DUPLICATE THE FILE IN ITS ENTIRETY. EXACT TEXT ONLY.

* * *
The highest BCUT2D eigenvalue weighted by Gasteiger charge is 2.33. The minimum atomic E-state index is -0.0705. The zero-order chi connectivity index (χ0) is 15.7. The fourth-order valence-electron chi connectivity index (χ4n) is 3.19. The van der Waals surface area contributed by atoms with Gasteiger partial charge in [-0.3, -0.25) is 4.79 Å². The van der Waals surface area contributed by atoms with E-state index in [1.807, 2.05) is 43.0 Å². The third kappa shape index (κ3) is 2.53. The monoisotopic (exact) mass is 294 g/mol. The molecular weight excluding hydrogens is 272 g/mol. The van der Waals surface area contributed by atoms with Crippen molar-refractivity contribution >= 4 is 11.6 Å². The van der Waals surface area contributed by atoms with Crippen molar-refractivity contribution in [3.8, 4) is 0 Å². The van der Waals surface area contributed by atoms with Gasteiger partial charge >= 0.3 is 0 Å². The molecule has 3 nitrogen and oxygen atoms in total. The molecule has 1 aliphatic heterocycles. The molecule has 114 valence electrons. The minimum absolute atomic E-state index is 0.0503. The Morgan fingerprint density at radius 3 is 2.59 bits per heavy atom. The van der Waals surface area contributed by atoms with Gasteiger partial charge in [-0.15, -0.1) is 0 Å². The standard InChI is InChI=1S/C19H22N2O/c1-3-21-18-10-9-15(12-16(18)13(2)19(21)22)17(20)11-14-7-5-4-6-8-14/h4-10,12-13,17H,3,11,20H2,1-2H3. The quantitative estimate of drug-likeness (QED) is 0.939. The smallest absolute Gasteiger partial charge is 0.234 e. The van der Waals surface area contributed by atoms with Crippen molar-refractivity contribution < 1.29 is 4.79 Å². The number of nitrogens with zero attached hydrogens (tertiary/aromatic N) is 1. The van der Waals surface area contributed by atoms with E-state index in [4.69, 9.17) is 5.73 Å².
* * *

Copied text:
The highest BCUT2D eigenvalue weighted by Gasteiger charge is 2.33. The minimum atomic E-state index is -0.0705. The zero-order chi connectivity index (χ0) is 15.7. The fourth-order valence-electron chi connectivity index (χ4n) is 3.19. The van der Waals surface area contributed by atoms with Gasteiger partial charge in [-0.3, -0.25) is 4.79 Å². The van der Waals surface area contributed by atoms with E-state index in [1.807, 2.05) is 43.0 Å². The third kappa shape index (κ3) is 2.53. The monoisotopic (exact) mass is 294 g/mol. The molecular weight excluding hydrogens is 272 g/mol. The van der Waals surface area contributed by atoms with Crippen molar-refractivity contribution >= 4 is 11.6 Å². The van der Waals surface area contributed by atoms with Crippen molar-refractivity contribution in [3.8, 4) is 0 Å². The van der Waals surface area contributed by atoms with Gasteiger partial charge >= 0.3 is 0 Å². The molecule has 3 nitrogen and oxygen atoms in total. The molecule has 1 aliphatic heterocycles. The molecule has 114 valence electrons. The minimum absolute atomic E-state index is 0.0503. The Morgan fingerprint density at radius 3 is 2.59 bits per heavy atom. The van der Waals surface area contributed by atoms with Gasteiger partial charge in [-0.15, -0.1) is 0 Å². The standard InChI is InChI=1S/C19H22N2O/c1-3-21-18-10-9-15(12-16(18)13(2)19(21)22)17(20)11-14-7-5-4-6-8-14/h4-10,12-13,17H,3,11,20H2,1-2H3. The quantitative estimate of drug-likeness (QED) is 0.939. The smallest absolute Gasteiger partial charge is 0.234 e. The van der Waals surface area contributed by atoms with Crippen molar-refractivity contribution < 1.29 is 4.79 Å². The number of nitrogens with zero attached hydrogens (tertiary/aromatic N) is 1. The van der Waals surface area contributed by atoms with E-state index in [4.69, 9.17) is 5.73 Å².